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Tips and Hacks for Choosing the Fastest VPN Service

You could say that VPNs are the modern times’ equivalent of a medieval hooded cloak – both of them are tools that people would use to assure their anonymity, and therefore their safety, when they are out networking. The difference is, when you are thinking about what to look for in a VPN, you slam right into the wall of a different kind of “networking”.

You would still be reaching out to people, yeah, but not by sneaking through unlit back alleys nor skulking around in a shady bar. And, the people who would want to peek under your “cloak” may as well be miles upon miles away. So how do you keep safe and private? We put together a little list of some of the essential factors to consider.

Give your protocols and your encryption some serious thought

VPNs are meant for a particular kind of use, after all – people are turning to them more and more in an effort to protect their privacy in the online world, and to make absolutely certain that the connection which they are using is secure, safe from hackers and any other similar virtual vermin.

Obviously, the way you need to go about this is to take some time and make sure that you will be afforded proper encryption. So, draw up a list of a few different providers that you would consider for your new connection and see what options they offer for encrypting your data. To learn about how encryption works and how it is applied to online and connection systems, check out this informative website.

Double-check and triple-check their policy on logging user data

As we have already mentioned above, using a VPN connection is a way to protect and secure your privacy, safety, and anonymity on the internet. However, you must always keep in mind that you are, in fact, “outsourcing your safety”, that is, you are entrusting a third party (which is your VPN provider) with your privacy and the tools to maintain it.

Therefore, as sad as it may seem, you have to keep four pairs of eyes open even in this kind of situation and trust only your own better judgment. You see, there are a fair few service providers out there which collect and store the usage and traffic data of their individual clients.

These pieces of information include, but are not limited to, the timestamp of your connection, the addresses of the websites you visit, your IP address and geolocational information, and your payment information in those situations when you make some kind of transaction online.

So, as tedious as it is, takes the time and actually read through the terms of use and privacy policy of your potential new provider – and especially read the fine print! Look for key phrases like “no logging” or something similar on their website, too. For a more in-depth look at what VPNs do with your data, check out this article:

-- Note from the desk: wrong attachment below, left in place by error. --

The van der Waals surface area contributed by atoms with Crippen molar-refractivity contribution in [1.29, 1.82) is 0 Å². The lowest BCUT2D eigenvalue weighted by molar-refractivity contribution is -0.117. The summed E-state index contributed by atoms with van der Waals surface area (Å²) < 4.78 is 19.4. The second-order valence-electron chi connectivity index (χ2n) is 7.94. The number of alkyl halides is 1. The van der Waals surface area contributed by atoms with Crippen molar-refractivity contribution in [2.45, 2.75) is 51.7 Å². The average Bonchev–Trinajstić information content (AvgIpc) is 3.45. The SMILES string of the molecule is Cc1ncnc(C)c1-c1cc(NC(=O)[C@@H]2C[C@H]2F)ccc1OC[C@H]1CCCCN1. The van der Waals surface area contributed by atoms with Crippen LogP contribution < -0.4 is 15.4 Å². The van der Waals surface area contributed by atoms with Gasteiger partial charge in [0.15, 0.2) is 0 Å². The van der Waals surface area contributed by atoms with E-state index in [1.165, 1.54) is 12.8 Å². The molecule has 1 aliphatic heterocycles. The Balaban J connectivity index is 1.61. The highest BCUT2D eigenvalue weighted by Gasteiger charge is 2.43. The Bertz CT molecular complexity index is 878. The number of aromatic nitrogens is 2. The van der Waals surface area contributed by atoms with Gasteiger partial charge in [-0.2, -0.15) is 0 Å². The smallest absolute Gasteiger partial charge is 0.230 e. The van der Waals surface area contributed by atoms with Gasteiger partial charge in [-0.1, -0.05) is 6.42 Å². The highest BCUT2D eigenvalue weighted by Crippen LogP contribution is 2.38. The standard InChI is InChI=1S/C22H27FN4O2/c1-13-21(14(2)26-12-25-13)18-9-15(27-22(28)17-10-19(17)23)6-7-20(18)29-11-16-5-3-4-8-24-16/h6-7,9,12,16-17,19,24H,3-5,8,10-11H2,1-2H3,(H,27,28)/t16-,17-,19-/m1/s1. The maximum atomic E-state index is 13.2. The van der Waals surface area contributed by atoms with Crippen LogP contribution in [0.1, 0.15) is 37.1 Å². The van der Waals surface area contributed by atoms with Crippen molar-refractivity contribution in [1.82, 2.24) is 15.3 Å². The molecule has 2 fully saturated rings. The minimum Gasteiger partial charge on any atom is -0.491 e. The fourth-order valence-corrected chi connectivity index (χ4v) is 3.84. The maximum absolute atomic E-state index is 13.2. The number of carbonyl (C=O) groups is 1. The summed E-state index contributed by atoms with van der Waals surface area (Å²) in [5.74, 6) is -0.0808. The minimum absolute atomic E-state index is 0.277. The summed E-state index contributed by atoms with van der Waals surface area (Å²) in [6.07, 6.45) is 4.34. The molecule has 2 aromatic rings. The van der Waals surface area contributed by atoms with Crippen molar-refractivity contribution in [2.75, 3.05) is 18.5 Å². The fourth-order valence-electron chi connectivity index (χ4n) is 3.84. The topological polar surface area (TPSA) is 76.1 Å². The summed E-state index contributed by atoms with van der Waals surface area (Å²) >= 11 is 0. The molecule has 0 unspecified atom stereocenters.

Also, make sure to know the number of connections that you would be allowed to have

This is right in line with what we already mentioned about the specific quality of a given VPN service. We mentioned that the service price is significantly influenced by the number of connections it allows, but what does that actually mean?

Well, to put it in a really simple way, it dictates the number of individual devices, or the number of different kinds of devices, that you can hook onto a single network under just one obligation of payment. Makes sense, right?

Can you even imagine having to pay a separate fee for your desktop PC, for your laptop, your tablet, your mobile phone, and anything from the “smart house” repertoire that you may have hooked up? your expenses would instantly skyrocket!

Nowadays though, thankfully, most sensible providers allow their users to have multiple connections under the same monthly or yearly subscription fee. So, figure out how many hookups you will need and start your budget planning from there. Take a look at this link to learn more about how free trials work.

Never, ever, fall into the trap of choosing a free service

A free VPN is not a safe VPN, no matter what their advertisement slogans tell you. The reason is a fairly straightforward piece of logic: the VPN server is basically another wall for your device to tunnel through before it can connect to the internet. Doing that costs money, so if someone is offering to do it for free, you have to wonder what exactly you will be paying instead of money in this story.

Moreover, these “free services” tend to be as slow as drunken snails and exceedingly unreliable. Again, this happens because it costs money to maintain a service like that, so people will be looking to cut their costs by cutting down on quality. To counter that, click here to learn how to boost your online anonymity.

Instead, learn how to estimate balanced prices according to your own personal VPN needs. The price of this kind of service is determined based on the number of connections it will afford you and the features that it will bring into the deal.

Generally speaking, yearly plans are more affordable and more sustainable in the long run than monthly subscriptions, and many services also provide an economical “free testing” period in the form of a free trial over a pre-set span of time.

Do a revision of all your platforms and check for compatibility

Finally, you want to make sure that there will be no hiccups between your different operating systems. Ideally, you would have one single provider for all of the “four giants”: Windows, Android, macOS, and iOS. Of course, if you only operate on one or two OS’s, this will not pose a real problem, but you may end up needing two providers to make sure all your devices are properly set up.